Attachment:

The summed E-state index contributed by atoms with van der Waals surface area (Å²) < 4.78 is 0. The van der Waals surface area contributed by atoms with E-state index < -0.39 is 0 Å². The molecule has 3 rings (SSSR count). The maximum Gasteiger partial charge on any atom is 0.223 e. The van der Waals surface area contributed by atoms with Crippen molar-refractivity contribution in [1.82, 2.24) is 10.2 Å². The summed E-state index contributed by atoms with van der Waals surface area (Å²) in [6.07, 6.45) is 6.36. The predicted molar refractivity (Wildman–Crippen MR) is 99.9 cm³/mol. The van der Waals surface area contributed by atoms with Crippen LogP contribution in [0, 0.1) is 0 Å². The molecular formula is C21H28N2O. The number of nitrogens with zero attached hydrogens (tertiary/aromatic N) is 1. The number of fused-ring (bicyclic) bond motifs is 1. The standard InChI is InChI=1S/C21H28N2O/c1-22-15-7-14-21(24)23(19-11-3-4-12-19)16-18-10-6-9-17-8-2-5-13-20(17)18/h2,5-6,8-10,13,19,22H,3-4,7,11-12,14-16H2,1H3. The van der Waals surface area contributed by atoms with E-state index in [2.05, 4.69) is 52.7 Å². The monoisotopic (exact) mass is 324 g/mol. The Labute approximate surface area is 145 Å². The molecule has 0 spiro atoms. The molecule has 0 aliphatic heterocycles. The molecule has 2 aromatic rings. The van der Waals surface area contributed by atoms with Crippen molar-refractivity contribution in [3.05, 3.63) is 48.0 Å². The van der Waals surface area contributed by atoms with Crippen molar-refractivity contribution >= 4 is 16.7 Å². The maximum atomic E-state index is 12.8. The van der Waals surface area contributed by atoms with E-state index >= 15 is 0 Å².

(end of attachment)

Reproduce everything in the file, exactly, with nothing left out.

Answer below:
The summed E-state index contributed by atoms with van der Waals surface area (Å²) < 4.78 is 0. The van der Waals surface area contributed by atoms with E-state index < -0.39 is 0 Å². The molecule has 3 rings (SSSR count). The maximum Gasteiger partial charge on any atom is 0.223 e. The van der Waals surface area contributed by atoms with Crippen molar-refractivity contribution in [1.82, 2.24) is 10.2 Å². The summed E-state index contributed by atoms with van der Waals surface area (Å²) in [6.07, 6.45) is 6.36. The predicted molar refractivity (Wildman–Crippen MR) is 99.9 cm³/mol. The van der Waals surface area contributed by atoms with Crippen LogP contribution in [0, 0.1) is 0 Å². The molecular formula is C21H28N2O. The number of nitrogens with zero attached hydrogens (tertiary/aromatic N) is 1. The number of fused-ring (bicyclic) bond motifs is 1. The standard InChI is InChI=1S/C21H28N2O/c1-22-15-7-14-21(24)23(19-11-3-4-12-19)16-18-10-6-9-17-8-2-5-13-20(17)18/h2,5-6,8-10,13,19,22H,3-4,7,11-12,14-16H2,1H3. The van der Waals surface area contributed by atoms with E-state index in [2.05, 4.69) is 52.7 Å². The monoisotopic (exact) mass is 324 g/mol. The Labute approximate surface area is 145 Å². The molecule has 0 spiro atoms. The molecule has 0 aliphatic heterocycles. The molecule has 2 aromatic rings. The van der Waals surface area contributed by atoms with Crippen molar-refractivity contribution in [3.05, 3.63) is 48.0 Å². The van der Waals surface area contributed by atoms with Crippen molar-refractivity contribution >= 4 is 16.7 Å². The maximum atomic E-state index is 12.8. The van der Waals surface area contributed by atoms with E-state index >= 15 is 0 Å².